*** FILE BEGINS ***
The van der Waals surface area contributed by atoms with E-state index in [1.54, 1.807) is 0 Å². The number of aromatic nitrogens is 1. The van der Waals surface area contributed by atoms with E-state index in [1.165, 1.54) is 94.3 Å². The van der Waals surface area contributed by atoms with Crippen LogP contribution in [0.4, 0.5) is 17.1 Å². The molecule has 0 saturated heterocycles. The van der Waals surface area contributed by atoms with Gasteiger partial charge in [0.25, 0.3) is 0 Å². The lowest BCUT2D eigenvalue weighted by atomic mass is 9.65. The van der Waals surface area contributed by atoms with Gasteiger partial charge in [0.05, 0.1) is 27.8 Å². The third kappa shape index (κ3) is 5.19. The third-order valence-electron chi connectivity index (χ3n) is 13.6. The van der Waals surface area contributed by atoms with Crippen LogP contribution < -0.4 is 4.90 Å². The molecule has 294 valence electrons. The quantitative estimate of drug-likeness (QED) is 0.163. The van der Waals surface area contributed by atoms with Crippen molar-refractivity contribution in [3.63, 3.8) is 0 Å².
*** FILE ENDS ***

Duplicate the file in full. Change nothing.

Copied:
The van der Waals surface area contributed by atoms with E-state index in [1.54, 1.807) is 0 Å². The number of aromatic nitrogens is 1. The van der Waals surface area contributed by atoms with E-state index in [1.165, 1.54) is 94.3 Å². The van der Waals surface area contributed by atoms with Crippen LogP contribution in [0.4, 0.5) is 17.1 Å². The molecule has 0 saturated heterocycles. The van der Waals surface area contributed by atoms with Gasteiger partial charge in [0.25, 0.3) is 0 Å². The lowest BCUT2D eigenvalue weighted by atomic mass is 9.65. The van der Waals surface area contributed by atoms with Gasteiger partial charge in [0.05, 0.1) is 27.8 Å². The third kappa shape index (κ3) is 5.19. The third-order valence-electron chi connectivity index (χ3n) is 13.6. The van der Waals surface area contributed by atoms with Crippen LogP contribution < -0.4 is 4.90 Å². The molecule has 294 valence electrons. The quantitative estimate of drug-likeness (QED) is 0.163. The van der Waals surface area contributed by atoms with Crippen molar-refractivity contribution in [3.63, 3.8) is 0 Å².